An Unexpected Side-Effect of Aging

"Run."

I whisper this to my son, his body curled tightly into me.  "Run away, buddy.  Please, just as fast as you can.  Run!"

He looks up at me.  His huge brown eyes.  So scared.

Softly, my cheek pressed tight against his.  "Please, honey.  Run fast.  Mummy will follow you as soon as I can.  Okay?"  Biting my lip hard.  If I cry, he'll be more afraid.  He's already white, shaking.  "Show Mummy how fast you can run.  Okay?"

Our captor is distracted.  Rhythmically, purposefully, sharpening his knife.  He's not watching.  I'm praying inside as hard as I can to a God I'm not sure of.  Silent words from a church last attended over a decade ago.  Please.

I'm careful not to watch.  Careful not to draw attention to my son whose feet sound like foxes or squirrels, running fast as he can to the trees where he might be safe.  Where night-hunting animals would have terrified me for him.  Where he will be safer.

And then he falls.  Cries out loud like the preschooler baby he is.  My baby.  And then the man, our captor, stands.

This is what woke me at 2am this morning.  Then 4:30am.  Then 6am.  I was bone-tired exhausted after a day of clearing the summer clutter, helping Mike prepare green onion cakes, celebrating Thanksgiving until way-too-late, and then spending some time regrouping on the couch before bed.  Exhausted.

We have a big cable package at our house.  With an HD receiver, a few hundred channels, DVD, Blu-Ray, VHS, Wii, and a bunch of other black rectangular objects that ensure a decent viewing experience.  The entirety of it is usually closed up in the cabinet.  The doors open maybe a few hours a week for the kids, and maybe just a few more than that for the grownups.  But when we watch tv?  We watch tv.

Which means that I got to see all the upcoming slasher pic previews in soul crushing high definition with studio surround sound.  And because Halloween approaches, there are lots of them.  Including all of my favourite most terrifying childhood campfire tales.  Like The Hook (Munger Road) and Bloody Mary (Paranormal Activity 3).  And then?  I got to see a few minutes of Heath Ledger's unparalleled performance of The Joker before snuggling down in my sheets.

Yay, me!  (*whimper*)

Once upon a time, I read Stephen King, Peter Straub, Dean Koontz and Anne Rice at bedtime.  Watched all of the Friday the 13th movies, all of the Sleepaway Camp movies, all of the Nightmare on Elmstreet movies, Scream 1 and 2, and a hundred other forgettable chillers.  And then?  Then I slept like a teenager.  Like I sleep in The Jasper Park Lodge when my children are hours away and meals and laundry are done by someone who isn't me.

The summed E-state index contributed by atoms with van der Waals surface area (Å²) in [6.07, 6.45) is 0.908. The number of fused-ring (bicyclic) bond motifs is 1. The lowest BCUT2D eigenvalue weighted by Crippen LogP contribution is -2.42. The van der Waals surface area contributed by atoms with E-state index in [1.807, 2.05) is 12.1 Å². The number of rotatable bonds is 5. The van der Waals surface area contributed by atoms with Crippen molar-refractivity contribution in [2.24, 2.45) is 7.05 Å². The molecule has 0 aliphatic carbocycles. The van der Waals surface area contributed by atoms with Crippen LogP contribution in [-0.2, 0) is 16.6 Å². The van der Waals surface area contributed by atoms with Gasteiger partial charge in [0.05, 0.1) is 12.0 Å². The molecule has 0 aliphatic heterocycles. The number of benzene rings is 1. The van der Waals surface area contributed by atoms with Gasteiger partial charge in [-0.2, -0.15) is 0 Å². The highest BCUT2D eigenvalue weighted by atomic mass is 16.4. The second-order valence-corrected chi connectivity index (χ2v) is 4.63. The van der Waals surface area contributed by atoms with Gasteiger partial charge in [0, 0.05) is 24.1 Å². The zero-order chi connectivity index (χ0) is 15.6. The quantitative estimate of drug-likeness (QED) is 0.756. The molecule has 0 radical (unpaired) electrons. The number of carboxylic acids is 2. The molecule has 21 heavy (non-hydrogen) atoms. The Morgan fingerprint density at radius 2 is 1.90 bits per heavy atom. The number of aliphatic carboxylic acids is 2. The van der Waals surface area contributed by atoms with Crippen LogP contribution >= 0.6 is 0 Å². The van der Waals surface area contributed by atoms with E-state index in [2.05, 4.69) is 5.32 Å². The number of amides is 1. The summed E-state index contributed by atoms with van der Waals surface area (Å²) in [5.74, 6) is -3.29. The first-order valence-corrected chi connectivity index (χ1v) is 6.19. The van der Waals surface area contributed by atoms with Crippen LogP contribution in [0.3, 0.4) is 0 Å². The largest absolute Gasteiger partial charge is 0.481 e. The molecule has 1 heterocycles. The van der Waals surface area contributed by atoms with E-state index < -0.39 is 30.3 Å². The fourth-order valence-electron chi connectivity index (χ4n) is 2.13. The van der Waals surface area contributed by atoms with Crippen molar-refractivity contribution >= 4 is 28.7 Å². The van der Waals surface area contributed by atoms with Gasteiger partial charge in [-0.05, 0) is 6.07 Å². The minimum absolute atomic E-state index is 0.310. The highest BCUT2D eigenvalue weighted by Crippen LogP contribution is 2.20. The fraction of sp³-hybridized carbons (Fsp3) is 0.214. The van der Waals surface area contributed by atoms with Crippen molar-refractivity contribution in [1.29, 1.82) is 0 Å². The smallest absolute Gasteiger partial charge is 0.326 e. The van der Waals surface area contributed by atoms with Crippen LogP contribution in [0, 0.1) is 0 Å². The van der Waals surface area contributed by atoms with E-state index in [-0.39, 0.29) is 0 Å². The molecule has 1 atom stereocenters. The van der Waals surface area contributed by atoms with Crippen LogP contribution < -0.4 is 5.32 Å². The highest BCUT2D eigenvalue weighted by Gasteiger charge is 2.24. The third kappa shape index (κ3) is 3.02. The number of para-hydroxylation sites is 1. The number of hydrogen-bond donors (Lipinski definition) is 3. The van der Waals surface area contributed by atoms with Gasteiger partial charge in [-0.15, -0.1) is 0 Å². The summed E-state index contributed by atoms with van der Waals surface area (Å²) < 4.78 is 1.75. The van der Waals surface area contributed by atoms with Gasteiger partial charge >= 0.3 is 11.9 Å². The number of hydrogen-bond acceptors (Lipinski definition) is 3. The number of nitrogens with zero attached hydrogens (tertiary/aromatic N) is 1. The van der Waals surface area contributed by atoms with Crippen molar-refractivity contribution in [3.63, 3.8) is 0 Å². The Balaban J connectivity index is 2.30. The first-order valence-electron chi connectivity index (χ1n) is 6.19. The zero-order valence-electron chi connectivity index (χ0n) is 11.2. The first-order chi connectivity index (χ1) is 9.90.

Now, I'm older.  I have a clear sense of my mortality and have read entirely too much Ann Rule to fully suspend my disbelief.

It started when I saw The Sixth Sense at Christmastime 12 years ago, and then needed my now-husband to walk me to the bathroom and wait outside the door so I wouldn't be alone when the dead people came.  I didn't sleep for a week.  I saw the first Grudge movie (and then the original with subtitles) and only had minor nightmares.  Mike and I went to see Signs at the theatre, and I actually quite enjoyed it.  And to be honest, the first time I saw The Dark Knight, I was so busy being stunned by Ledger's performance, I didn't have time to freak out.

My dreams have been so vivid, lately.  I wake with tears on my cheeks, or the taste of food in my mouth, or sit up laughing out loud.  When I was younger, that meant it was time to start writing, again.  Add another few chapters to my novel.  Split my fingers open writing hard into the night.

I haven't done that in years.

Maybe it's time.

In other news, it's Thanksgiving Monday and my kids have finished their gratitude wreaths.  Here they are with their sweet little fingers:

By Danica. Wherein she secures first placement in our will.

Danica is thankful for Lightning McQueen, trucks, her bed, her stuffed polar bear "Ben", her mum, her dad, and her Playmobil

By Shelton. Wherein he secures our continued support of Disney and craft supplies.

Shelton is thankful for his paintbrush, his name, his computer keyboards, the pictures he colours, his stuffed bear "Phil", his bed, his yellow crane truck, and Lightning McQueen.

And me?  I'm thankful for this life, in all of it's messy, stressful, dirty, glorious, hilarious, exhausting, invigourating glory.  It is a good life.  I am thankful that the very worst things still happen only in my dreams.

Especially today.

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